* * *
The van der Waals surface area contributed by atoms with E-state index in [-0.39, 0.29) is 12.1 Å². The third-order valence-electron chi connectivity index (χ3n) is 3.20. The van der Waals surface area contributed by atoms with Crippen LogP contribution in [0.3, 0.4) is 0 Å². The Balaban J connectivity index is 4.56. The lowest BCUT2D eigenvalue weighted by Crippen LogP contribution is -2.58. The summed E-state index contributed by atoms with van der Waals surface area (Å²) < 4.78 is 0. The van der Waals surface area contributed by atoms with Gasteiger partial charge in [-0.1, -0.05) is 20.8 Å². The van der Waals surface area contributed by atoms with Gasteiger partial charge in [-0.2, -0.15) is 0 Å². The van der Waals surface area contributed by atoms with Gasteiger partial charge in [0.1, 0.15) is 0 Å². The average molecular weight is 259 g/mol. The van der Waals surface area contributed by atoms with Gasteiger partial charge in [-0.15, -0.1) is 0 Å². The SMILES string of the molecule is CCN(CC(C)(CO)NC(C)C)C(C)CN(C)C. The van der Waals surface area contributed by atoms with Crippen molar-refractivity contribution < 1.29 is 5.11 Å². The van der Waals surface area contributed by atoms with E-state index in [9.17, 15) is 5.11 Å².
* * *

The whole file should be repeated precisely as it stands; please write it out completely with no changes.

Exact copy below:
The van der Waals surface area contributed by atoms with E-state index in [-0.39, 0.29) is 12.1 Å². The third-order valence-electron chi connectivity index (χ3n) is 3.20. The van der Waals surface area contributed by atoms with Crippen LogP contribution in [0.3, 0.4) is 0 Å². The Balaban J connectivity index is 4.56. The lowest BCUT2D eigenvalue weighted by Crippen LogP contribution is -2.58. The summed E-state index contributed by atoms with van der Waals surface area (Å²) < 4.78 is 0. The van der Waals surface area contributed by atoms with Gasteiger partial charge in [-0.1, -0.05) is 20.8 Å². The van der Waals surface area contributed by atoms with Gasteiger partial charge in [-0.2, -0.15) is 0 Å². The van der Waals surface area contributed by atoms with Gasteiger partial charge in [0.1, 0.15) is 0 Å². The average molecular weight is 259 g/mol. The van der Waals surface area contributed by atoms with Gasteiger partial charge in [-0.15, -0.1) is 0 Å². The SMILES string of the molecule is CCN(CC(C)(CO)NC(C)C)C(C)CN(C)C. The van der Waals surface area contributed by atoms with Crippen molar-refractivity contribution < 1.29 is 5.11 Å². The van der Waals surface area contributed by atoms with E-state index in [9.17, 15) is 5.11 Å².